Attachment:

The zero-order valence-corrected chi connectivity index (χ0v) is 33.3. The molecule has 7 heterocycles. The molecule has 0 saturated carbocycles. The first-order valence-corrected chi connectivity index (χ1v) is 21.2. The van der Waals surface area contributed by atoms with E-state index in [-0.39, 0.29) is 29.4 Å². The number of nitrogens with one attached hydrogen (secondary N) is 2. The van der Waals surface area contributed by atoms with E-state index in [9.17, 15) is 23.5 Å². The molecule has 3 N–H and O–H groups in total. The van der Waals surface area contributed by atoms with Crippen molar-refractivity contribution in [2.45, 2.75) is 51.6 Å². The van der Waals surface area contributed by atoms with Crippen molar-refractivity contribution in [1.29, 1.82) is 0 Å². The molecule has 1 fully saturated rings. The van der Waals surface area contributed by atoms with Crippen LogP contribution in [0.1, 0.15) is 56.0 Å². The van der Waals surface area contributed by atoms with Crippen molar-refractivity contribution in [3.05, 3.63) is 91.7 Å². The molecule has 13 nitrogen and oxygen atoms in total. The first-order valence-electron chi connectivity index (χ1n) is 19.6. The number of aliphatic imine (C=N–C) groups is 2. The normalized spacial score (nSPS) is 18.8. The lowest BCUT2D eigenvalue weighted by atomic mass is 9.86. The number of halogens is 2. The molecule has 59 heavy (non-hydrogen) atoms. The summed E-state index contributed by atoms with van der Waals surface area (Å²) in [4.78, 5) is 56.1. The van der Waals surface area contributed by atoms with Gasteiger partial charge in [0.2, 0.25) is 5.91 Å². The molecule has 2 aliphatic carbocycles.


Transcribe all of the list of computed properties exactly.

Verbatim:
The zero-order valence-corrected chi connectivity index (χ0v) is 33.3. The molecule has 7 heterocycles. The molecule has 0 saturated carbocycles. The first-order valence-corrected chi connectivity index (χ1v) is 21.2. The van der Waals surface area contributed by atoms with E-state index in [-0.39, 0.29) is 29.4 Å². The number of nitrogens with one attached hydrogen (secondary N) is 2. The van der Waals surface area contributed by atoms with E-state index in [9.17, 15) is 23.5 Å². The molecule has 3 N–H and O–H groups in total. The van der Waals surface area contributed by atoms with Crippen molar-refractivity contribution in [2.45, 2.75) is 51.6 Å². The van der Waals surface area contributed by atoms with Crippen molar-refractivity contribution in [1.29, 1.82) is 0 Å². The molecule has 1 fully saturated rings. The van der Waals surface area contributed by atoms with Crippen LogP contribution in [0.1, 0.15) is 56.0 Å². The van der Waals surface area contributed by atoms with Crippen molar-refractivity contribution in [3.05, 3.63) is 91.7 Å². The molecule has 13 nitrogen and oxygen atoms in total. The first-order valence-electron chi connectivity index (χ1n) is 19.6. The number of aliphatic imine (C=N–C) groups is 2. The normalized spacial score (nSPS) is 18.8. The lowest BCUT2D eigenvalue weighted by atomic mass is 9.86. The number of halogens is 2. The molecule has 59 heavy (non-hydrogen) atoms. The summed E-state index contributed by atoms with van der Waals surface area (Å²) in [4.78, 5) is 56.1. The van der Waals surface area contributed by atoms with Gasteiger partial charge in [0.2, 0.25) is 5.91 Å². The molecule has 2 aliphatic carbocycles.